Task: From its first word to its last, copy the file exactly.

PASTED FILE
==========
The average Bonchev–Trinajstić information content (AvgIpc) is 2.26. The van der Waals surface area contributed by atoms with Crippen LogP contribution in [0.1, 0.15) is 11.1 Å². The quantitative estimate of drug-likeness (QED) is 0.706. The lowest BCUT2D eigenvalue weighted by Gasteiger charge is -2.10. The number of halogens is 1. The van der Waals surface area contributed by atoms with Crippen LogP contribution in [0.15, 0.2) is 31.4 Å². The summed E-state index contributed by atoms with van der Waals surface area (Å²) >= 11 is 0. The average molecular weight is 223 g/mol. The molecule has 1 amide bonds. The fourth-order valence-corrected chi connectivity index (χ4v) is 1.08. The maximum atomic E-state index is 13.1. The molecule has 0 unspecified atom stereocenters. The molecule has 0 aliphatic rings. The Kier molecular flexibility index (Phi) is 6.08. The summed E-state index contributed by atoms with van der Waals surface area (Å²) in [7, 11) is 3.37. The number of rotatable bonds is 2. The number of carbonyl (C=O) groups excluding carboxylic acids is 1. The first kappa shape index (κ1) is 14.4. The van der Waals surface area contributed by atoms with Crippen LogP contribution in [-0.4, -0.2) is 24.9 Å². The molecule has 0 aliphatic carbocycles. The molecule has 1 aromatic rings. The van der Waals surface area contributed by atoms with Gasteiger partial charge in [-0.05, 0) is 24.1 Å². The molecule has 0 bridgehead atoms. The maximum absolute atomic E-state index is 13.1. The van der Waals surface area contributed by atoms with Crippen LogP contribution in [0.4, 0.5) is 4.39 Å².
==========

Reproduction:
The average Bonchev–Trinajstić information content (AvgIpc) is 2.26. The van der Waals surface area contributed by atoms with Crippen LogP contribution in [0.1, 0.15) is 11.1 Å². The quantitative estimate of drug-likeness (QED) is 0.706. The lowest BCUT2D eigenvalue weighted by Gasteiger charge is -2.10. The number of halogens is 1. The van der Waals surface area contributed by atoms with Crippen LogP contribution in [0.15, 0.2) is 31.4 Å². The summed E-state index contributed by atoms with van der Waals surface area (Å²) >= 11 is 0. The average molecular weight is 223 g/mol. The molecule has 1 amide bonds. The fourth-order valence-corrected chi connectivity index (χ4v) is 1.08. The maximum atomic E-state index is 13.1. The molecule has 0 unspecified atom stereocenters. The molecule has 0 aliphatic rings. The Kier molecular flexibility index (Phi) is 6.08. The summed E-state index contributed by atoms with van der Waals surface area (Å²) in [7, 11) is 3.37. The number of rotatable bonds is 2. The number of carbonyl (C=O) groups excluding carboxylic acids is 1. The first kappa shape index (κ1) is 14.4. The van der Waals surface area contributed by atoms with Crippen LogP contribution in [-0.4, -0.2) is 24.9 Å². The molecule has 0 aliphatic carbocycles. The molecule has 1 aromatic rings. The van der Waals surface area contributed by atoms with Gasteiger partial charge in [-0.05, 0) is 24.1 Å². The molecule has 0 bridgehead atoms. The maximum absolute atomic E-state index is 13.1. The van der Waals surface area contributed by atoms with Crippen LogP contribution in [0.4, 0.5) is 4.39 Å².